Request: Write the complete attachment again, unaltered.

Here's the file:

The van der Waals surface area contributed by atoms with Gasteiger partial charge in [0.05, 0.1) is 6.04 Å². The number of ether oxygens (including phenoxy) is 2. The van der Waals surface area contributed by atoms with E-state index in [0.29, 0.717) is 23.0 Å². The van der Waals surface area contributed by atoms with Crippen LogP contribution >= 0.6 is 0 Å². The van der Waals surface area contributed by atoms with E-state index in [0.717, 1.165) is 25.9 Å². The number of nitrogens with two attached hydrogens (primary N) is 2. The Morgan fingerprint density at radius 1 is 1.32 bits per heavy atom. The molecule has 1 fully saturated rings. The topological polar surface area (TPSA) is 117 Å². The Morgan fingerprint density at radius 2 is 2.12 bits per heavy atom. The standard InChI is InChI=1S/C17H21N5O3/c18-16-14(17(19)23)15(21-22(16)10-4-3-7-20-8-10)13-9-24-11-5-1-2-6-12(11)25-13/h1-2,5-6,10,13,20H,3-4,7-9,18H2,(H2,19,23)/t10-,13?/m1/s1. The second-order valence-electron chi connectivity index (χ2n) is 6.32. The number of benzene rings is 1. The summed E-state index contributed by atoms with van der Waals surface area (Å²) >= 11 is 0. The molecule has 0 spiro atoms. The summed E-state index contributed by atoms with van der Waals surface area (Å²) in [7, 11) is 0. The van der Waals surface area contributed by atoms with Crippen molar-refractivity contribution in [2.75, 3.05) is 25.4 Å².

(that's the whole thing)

The van der Waals surface area contributed by atoms with Gasteiger partial charge in [0.05, 0.1) is 6.04 Å². The number of ether oxygens (including phenoxy) is 2. The van der Waals surface area contributed by atoms with E-state index in [0.29, 0.717) is 23.0 Å². The van der Waals surface area contributed by atoms with Crippen LogP contribution >= 0.6 is 0 Å². The van der Waals surface area contributed by atoms with E-state index in [0.717, 1.165) is 25.9 Å². The number of nitrogens with two attached hydrogens (primary N) is 2. The Morgan fingerprint density at radius 1 is 1.32 bits per heavy atom. The molecule has 1 fully saturated rings. The topological polar surface area (TPSA) is 117 Å². The Morgan fingerprint density at radius 2 is 2.12 bits per heavy atom. The standard InChI is InChI=1S/C17H21N5O3/c18-16-14(17(19)23)15(21-22(16)10-4-3-7-20-8-10)13-9-24-11-5-1-2-6-12(11)25-13/h1-2,5-6,10,13,20H,3-4,7-9,18H2,(H2,19,23)/t10-,13?/m1/s1. The second-order valence-electron chi connectivity index (χ2n) is 6.32. The number of benzene rings is 1. The summed E-state index contributed by atoms with van der Waals surface area (Å²) >= 11 is 0. The molecule has 0 spiro atoms. The summed E-state index contributed by atoms with van der Waals surface area (Å²) in [7, 11) is 0. The van der Waals surface area contributed by atoms with Crippen molar-refractivity contribution in [2.75, 3.05) is 25.4 Å².